How often has someone told you, or have you told someone, not to be angry or sad? It’s a typical response when we know a loved one is in distress to jump in and try to make it better. But whatever we say seems to make things worse. The truth is that we just don’t want them to hurt. We’re not telling them they can’t feel their emotions. Rather, we are sad that they are sad.

So what might we say? Most often, it may be best to say—nothing. If we haven’t experienced what they have, we really can’t tell them we understand. We might not even agree with their reaction to a situation and do indeed feel they have no reason to be upset. Or maybe what happened was so horrific it makes us uncomfortable.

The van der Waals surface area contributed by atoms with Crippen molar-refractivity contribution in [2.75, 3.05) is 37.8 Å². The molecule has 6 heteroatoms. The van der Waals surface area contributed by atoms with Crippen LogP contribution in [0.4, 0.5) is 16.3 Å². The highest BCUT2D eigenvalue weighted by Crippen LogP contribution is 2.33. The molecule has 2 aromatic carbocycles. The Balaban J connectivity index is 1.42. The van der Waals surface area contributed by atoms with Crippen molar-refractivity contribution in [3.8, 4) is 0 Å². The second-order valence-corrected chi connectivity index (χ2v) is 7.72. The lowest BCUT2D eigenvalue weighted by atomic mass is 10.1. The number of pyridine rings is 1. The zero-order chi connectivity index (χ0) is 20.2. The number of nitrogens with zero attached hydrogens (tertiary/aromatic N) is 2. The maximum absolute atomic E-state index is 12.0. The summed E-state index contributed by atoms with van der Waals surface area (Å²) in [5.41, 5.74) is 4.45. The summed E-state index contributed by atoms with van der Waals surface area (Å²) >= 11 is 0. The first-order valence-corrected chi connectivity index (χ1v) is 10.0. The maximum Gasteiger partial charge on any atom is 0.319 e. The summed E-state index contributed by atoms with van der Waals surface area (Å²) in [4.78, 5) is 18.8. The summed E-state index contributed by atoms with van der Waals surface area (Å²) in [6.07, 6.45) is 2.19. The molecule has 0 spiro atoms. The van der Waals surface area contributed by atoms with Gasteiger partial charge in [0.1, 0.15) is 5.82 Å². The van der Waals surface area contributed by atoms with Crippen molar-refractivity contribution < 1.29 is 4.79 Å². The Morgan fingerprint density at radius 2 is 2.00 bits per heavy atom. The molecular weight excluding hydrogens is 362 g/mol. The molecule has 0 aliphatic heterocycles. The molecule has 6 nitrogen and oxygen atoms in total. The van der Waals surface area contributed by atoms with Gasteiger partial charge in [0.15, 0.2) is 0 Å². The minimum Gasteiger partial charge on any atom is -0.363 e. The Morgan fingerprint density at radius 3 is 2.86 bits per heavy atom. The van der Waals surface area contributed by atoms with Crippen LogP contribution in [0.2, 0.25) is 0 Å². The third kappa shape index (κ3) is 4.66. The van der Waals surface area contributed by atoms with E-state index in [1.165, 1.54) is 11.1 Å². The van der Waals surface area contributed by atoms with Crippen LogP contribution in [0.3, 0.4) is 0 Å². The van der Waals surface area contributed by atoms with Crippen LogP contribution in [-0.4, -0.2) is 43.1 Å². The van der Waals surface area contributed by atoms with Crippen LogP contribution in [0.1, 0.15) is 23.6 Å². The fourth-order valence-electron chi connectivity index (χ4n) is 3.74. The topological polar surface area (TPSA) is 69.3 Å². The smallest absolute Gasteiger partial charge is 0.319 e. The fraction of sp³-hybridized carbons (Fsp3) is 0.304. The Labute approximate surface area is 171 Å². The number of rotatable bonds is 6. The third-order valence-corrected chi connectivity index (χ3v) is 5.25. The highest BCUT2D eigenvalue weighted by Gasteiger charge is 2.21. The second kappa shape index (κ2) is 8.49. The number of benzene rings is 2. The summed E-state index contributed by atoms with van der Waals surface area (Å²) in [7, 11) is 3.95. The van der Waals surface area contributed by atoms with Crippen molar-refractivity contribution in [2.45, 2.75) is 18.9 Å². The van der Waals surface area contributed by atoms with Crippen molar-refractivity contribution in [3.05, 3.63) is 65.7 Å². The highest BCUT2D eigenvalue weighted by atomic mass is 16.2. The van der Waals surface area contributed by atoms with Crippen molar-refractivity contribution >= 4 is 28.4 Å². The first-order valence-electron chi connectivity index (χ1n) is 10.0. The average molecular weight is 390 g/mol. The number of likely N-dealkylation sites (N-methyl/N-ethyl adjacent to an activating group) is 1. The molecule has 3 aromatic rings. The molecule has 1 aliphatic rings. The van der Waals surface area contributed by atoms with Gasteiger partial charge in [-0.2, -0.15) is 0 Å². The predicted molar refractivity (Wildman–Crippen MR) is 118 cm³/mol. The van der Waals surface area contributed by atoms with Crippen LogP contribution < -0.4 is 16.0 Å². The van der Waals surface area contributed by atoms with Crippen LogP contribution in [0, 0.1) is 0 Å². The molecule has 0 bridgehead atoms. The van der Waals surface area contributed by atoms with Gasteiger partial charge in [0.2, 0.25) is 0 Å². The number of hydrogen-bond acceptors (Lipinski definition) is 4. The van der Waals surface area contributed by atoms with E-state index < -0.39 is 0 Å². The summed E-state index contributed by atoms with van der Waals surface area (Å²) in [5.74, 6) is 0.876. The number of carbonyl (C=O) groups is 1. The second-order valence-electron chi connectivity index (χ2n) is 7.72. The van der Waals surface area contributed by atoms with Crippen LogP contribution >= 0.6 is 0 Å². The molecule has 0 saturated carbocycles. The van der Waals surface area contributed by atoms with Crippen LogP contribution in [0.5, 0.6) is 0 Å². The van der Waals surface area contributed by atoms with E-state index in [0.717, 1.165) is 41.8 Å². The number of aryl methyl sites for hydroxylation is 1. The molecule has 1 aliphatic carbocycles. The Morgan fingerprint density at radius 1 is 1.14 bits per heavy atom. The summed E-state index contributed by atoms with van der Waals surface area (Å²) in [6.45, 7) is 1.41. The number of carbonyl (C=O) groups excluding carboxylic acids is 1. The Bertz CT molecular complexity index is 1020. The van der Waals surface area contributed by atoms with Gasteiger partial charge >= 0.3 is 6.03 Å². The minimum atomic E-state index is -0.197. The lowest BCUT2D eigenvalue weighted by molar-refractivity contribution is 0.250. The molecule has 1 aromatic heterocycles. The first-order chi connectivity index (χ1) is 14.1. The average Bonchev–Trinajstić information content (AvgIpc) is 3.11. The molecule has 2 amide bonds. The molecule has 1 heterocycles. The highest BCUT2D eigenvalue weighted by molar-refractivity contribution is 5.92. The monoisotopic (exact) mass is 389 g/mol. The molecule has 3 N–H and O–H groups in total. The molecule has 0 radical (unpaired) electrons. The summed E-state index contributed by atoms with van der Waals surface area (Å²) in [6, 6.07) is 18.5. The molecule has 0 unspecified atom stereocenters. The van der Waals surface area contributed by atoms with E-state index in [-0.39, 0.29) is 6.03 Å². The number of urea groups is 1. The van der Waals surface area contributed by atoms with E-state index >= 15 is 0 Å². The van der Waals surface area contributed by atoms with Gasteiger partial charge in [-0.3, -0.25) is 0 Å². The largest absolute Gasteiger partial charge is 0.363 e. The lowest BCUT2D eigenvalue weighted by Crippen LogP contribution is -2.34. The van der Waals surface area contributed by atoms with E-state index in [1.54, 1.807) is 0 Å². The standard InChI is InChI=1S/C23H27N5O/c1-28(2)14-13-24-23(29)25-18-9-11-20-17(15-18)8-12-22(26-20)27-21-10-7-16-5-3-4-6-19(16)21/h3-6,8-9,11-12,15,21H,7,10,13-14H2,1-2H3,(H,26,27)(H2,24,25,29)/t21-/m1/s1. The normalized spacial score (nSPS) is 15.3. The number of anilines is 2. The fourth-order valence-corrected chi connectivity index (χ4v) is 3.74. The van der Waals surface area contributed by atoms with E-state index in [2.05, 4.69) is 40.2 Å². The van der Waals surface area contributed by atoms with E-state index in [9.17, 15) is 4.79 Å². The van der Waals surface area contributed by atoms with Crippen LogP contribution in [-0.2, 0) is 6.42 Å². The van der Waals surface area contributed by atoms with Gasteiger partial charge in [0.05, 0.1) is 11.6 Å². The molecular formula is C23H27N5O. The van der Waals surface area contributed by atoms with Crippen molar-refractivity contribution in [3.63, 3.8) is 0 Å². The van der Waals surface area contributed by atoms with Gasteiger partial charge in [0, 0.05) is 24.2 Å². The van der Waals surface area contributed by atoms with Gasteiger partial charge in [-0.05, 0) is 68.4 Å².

We live in a time when we want to fix everything. We think we are expected to solve all problems and help others receive “closure.” We rarely just listen and let them vent. Allowing our friend the opportunity to express their pain can be healing. What’s needed most of all is to be present, listen quietly, and acknowledge their feelings.

©2015, Mary K. Doyle

Advertisements